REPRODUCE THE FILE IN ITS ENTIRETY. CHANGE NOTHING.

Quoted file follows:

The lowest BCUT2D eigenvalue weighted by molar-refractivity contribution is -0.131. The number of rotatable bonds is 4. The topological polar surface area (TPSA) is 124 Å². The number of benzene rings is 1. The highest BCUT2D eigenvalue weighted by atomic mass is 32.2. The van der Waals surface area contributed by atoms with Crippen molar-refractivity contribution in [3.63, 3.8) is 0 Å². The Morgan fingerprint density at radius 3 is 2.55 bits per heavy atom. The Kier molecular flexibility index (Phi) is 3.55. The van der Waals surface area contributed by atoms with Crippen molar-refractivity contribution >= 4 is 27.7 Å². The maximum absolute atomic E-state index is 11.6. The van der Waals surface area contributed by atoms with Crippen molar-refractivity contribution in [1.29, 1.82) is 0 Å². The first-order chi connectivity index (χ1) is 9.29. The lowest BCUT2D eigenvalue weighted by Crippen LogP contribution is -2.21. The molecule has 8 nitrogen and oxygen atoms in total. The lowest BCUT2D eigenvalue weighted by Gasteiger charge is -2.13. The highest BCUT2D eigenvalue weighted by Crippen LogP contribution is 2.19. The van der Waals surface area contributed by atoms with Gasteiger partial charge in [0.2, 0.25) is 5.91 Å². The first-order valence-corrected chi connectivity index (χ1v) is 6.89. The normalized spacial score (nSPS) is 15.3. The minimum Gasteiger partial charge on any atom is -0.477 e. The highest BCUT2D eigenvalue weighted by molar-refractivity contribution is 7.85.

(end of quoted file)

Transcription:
The lowest BCUT2D eigenvalue weighted by molar-refractivity contribution is -0.131. The number of rotatable bonds is 4. The topological polar surface area (TPSA) is 124 Å². The number of benzene rings is 1. The highest BCUT2D eigenvalue weighted by atomic mass is 32.2. The van der Waals surface area contributed by atoms with Crippen molar-refractivity contribution in [3.63, 3.8) is 0 Å². The Morgan fingerprint density at radius 3 is 2.55 bits per heavy atom. The Kier molecular flexibility index (Phi) is 3.55. The van der Waals surface area contributed by atoms with Crippen molar-refractivity contribution >= 4 is 27.7 Å². The maximum absolute atomic E-state index is 11.6. The van der Waals surface area contributed by atoms with Crippen molar-refractivity contribution in [1.29, 1.82) is 0 Å². The first-order chi connectivity index (χ1) is 9.29. The lowest BCUT2D eigenvalue weighted by Crippen LogP contribution is -2.21. The molecule has 8 nitrogen and oxygen atoms in total. The lowest BCUT2D eigenvalue weighted by Gasteiger charge is -2.13. The highest BCUT2D eigenvalue weighted by Crippen LogP contribution is 2.19. The van der Waals surface area contributed by atoms with Gasteiger partial charge in [0.2, 0.25) is 5.91 Å². The first-order valence-corrected chi connectivity index (χ1v) is 6.89. The normalized spacial score (nSPS) is 15.3. The minimum Gasteiger partial charge on any atom is -0.477 e. The highest BCUT2D eigenvalue weighted by molar-refractivity contribution is 7.85.